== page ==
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How did Star Wars‘ Rebellion get started? According to the author of a new prequel to next month’s Rogue One: A Star Wars Story, the answer goes all the way back to the birth of the Empire … and the controversial prequel trilogy.
The issue of the Rebellion’s origins have been touched on before — the recent Star Wars: Ahsoka novel by E.K. Johnston features the first meeting between Ahsoka Tano and Bail Organa, the original leaders of the movement — but James Luceno, writer of Star Wars: Catalyst — A Rogue One Story, places the roots of the movement even further back in the mythology’s timeline.
“Catalyst begins a few months after the start of the Clone Wars, and the Separatists referred to in the [publisher’s official] description are in fact aligned with the Confederacy of Independent Systems,” Luceno told The Verge, referring to the conflict (and antagonists) seen in Star Wars: Episode II — Attack of the Clones and Star Wars: Episode III — Revenge of the Sith.
“A direct link can be made between the Rebellion and the former Separatists, who, in the wake of the Republic victory, never received reparations promised by the Empire, and remained ostracized — and in many cases occupied — while the Empire spread its tentacles far and wide,” he explained. “Instead of fairness, the galaxy fell victim to fear of the Empire’s ever-expanding military. The absence of the Jedi Order — their fire gone out of the universe — left many worlds without any recourses to counter injustices.”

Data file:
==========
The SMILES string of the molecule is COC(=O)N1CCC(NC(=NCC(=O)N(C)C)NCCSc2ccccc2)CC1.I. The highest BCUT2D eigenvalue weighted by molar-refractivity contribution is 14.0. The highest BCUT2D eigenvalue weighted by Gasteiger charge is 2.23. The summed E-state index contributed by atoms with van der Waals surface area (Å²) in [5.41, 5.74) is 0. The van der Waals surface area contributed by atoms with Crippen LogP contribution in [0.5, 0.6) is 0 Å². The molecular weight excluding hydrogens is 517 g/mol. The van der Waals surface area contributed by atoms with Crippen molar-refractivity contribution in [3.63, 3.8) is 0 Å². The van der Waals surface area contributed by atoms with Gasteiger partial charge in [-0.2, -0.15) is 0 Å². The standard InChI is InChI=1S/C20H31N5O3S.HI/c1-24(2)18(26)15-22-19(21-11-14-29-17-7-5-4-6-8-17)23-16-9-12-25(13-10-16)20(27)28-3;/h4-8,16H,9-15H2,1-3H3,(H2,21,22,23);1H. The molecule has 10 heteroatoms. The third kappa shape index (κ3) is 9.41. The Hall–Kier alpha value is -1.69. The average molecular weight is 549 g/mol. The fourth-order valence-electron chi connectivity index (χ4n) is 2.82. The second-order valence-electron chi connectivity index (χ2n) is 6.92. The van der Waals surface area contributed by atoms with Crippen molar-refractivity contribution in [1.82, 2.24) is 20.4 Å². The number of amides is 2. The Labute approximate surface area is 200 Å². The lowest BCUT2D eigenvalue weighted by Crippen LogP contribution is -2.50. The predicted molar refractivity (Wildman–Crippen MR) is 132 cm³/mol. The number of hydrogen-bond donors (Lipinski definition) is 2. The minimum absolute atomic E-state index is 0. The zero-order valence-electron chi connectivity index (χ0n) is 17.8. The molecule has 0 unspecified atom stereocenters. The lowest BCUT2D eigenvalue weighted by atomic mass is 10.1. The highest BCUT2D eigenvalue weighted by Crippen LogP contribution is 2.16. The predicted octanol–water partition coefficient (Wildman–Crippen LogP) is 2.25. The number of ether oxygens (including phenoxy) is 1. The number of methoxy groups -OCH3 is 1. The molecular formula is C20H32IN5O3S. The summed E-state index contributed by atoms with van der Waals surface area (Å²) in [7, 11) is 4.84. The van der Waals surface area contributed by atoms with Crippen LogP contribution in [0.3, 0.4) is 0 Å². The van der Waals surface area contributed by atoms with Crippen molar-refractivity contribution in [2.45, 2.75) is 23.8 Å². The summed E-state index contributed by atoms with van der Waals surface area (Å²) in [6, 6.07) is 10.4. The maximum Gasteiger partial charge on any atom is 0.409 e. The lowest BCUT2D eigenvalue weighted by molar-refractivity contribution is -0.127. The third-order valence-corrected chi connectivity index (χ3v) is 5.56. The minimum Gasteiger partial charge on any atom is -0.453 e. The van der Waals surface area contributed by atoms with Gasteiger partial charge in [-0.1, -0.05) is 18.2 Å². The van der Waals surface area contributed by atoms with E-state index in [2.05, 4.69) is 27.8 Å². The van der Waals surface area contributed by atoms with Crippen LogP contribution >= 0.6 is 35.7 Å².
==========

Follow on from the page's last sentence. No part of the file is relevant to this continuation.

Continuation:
The role played by the Separatists in Catalyst ends up an important one in deciding the direction of Galen Erso’s (Mads Mikkelsen) life — and, in turn, Jyn Erso (Felicity Jones), his daughter and protagonist of Rogue One. Without the events of the Clone Wars, then, there wouldn’t be a Death Star, nor anything that came afterwards — just in case fans thought that Darth Vader was the most fearsome thing to come out of the prequel trilogy.
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